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Alleged Tsarnaev Carjacking Victim: Bombers Spared Me Because I'm Not American (And Said Something About 'Manhattan')

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“Declared...that they were the Boston Marathon bombers and would not kill him because he wasn’t an American.”

(Bridget Driscoll)

This combination of undated photos shows Tamerlan Tsarnaev, 26, left, and Dzhokhar Tsarnaev, 19. (Credit: AP)

The alleged carjacking victim of the Boston bombing suspects says his life was spared because he "wasn't an American," according to a new report.

According to a criminal complaint, the victim (who has asked to remain anonymous) was stopped by the Tsarnaev brothers Thursday night, and they even boasted of their role in the Boston bombings to let him know they were "serious."

"Did you hear about the Boston explosion?" one of the two said according to the federal affidavit. "I did that."

The victim recounted a harrowing interlude where the suspects drove to multiple ATMs across the city and forced him to withdraw money, before he was driven to a Shell gas station in Watertown, Mass.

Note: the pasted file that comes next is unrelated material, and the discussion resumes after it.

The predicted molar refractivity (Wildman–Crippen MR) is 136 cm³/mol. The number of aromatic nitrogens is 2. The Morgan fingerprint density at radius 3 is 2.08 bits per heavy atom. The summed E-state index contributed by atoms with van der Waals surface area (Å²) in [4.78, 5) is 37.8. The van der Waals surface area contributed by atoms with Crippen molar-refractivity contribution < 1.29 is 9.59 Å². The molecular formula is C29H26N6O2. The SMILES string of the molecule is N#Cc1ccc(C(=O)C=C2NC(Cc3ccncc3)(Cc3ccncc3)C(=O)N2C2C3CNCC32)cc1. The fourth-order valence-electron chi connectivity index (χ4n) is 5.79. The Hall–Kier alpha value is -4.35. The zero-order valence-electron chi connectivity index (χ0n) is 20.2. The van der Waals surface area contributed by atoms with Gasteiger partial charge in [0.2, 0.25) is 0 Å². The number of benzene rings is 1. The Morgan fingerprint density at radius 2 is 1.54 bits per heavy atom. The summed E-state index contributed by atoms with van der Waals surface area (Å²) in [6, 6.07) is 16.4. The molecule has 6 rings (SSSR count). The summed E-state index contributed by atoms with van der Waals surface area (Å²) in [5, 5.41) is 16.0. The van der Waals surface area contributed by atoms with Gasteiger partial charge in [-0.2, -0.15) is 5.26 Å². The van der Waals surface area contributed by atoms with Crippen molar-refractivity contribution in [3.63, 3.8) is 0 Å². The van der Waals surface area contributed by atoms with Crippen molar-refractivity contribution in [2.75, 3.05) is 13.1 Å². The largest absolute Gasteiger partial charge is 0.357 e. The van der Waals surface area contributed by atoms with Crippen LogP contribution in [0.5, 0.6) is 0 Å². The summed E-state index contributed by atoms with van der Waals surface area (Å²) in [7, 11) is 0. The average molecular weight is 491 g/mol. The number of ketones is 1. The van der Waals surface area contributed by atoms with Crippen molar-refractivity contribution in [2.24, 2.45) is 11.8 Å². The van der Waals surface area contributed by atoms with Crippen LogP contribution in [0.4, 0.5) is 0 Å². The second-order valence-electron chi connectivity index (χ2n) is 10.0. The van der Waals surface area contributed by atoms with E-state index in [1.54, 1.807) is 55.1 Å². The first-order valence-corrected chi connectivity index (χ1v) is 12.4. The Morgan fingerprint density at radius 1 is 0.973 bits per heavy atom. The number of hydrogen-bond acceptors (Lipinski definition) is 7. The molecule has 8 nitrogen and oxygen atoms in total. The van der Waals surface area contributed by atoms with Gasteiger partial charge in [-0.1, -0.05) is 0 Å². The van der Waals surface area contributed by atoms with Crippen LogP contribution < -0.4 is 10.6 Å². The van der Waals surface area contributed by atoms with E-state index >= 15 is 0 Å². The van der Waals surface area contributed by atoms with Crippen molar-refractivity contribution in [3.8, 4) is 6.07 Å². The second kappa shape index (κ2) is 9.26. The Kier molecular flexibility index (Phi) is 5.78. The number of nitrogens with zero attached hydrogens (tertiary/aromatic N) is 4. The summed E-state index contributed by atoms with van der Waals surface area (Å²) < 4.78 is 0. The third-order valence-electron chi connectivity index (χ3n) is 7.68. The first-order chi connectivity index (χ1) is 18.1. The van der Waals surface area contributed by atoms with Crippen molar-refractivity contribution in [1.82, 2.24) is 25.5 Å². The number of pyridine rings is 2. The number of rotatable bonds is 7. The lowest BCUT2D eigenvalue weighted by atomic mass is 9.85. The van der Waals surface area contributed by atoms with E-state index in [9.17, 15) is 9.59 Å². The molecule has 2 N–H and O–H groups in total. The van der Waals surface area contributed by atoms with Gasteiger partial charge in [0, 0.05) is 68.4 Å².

There, the new report says, the suspects “declared...that they were the Boston Marathon bombers and would not kill him because he wasn’t an American."

Not long after, the suspects allegedly shot an MIT police officer "in the head, unprovoked," CBS News special correspondent John Miller noted.

The carjacking victim called 911 after the suspects drove off, and recalled what he heard for police.  In addition to helping authorities track down the brothers, he says he heard snippets of an alarming conversation.

The suspects weren't speaking English, but the victim thinks he heard the word "Manhattan."

He described it as, "Blah, blah, blah, blah, Manhattan blah, blah, blah," according to Pete Williams at NBC News, who has been in contact with the victim over email.

According to CBS News, the word "tripped a lot" of alarms for authorities, who immediately alerted their counterparts in New York City.  It is unclear whether the brothers were planning another attack, whether they planned to flee to the city or, indeed, if they even said the word at all.

Williams noted that the victim's first language also isn't English and, when speaking of Manhattan, how many people actually choose that word?  Most simply say "New York," he said.

"I talked to somebody this morning about this," Williams remarked, "and I don't think they're putting a lot of credibility into it."

Watch Williams complete interview on MSNBC's "Morning Joe":

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